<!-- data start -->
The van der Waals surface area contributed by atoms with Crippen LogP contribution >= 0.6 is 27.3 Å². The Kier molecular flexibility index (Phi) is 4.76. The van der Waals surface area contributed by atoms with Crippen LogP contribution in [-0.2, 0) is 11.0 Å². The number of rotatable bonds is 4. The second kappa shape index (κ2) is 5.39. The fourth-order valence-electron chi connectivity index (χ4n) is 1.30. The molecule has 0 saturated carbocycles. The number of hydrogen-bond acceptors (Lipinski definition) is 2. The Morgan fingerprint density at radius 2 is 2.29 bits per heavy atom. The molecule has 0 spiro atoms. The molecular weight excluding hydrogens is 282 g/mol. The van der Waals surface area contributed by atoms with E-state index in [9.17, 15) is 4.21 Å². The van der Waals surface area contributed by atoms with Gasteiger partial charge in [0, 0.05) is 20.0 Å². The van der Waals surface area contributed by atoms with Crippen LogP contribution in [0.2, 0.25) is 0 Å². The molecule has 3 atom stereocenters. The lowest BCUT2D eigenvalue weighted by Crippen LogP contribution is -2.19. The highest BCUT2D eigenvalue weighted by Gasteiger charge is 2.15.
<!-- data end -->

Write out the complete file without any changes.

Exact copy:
The van der Waals surface area contributed by atoms with Crippen LogP contribution >= 0.6 is 27.3 Å². The Kier molecular flexibility index (Phi) is 4.76. The van der Waals surface area contributed by atoms with Crippen LogP contribution in [-0.2, 0) is 11.0 Å². The number of rotatable bonds is 4. The second kappa shape index (κ2) is 5.39. The fourth-order valence-electron chi connectivity index (χ4n) is 1.30. The molecule has 0 saturated carbocycles. The number of hydrogen-bond acceptors (Lipinski definition) is 2. The Morgan fingerprint density at radius 2 is 2.29 bits per heavy atom. The molecule has 0 spiro atoms. The molecular weight excluding hydrogens is 282 g/mol. The van der Waals surface area contributed by atoms with E-state index in [9.17, 15) is 4.21 Å². The van der Waals surface area contributed by atoms with Gasteiger partial charge in [0, 0.05) is 20.0 Å². The van der Waals surface area contributed by atoms with Crippen LogP contribution in [0.2, 0.25) is 0 Å². The molecule has 3 atom stereocenters. The lowest BCUT2D eigenvalue weighted by Crippen LogP contribution is -2.19. The highest BCUT2D eigenvalue weighted by Gasteiger charge is 2.15.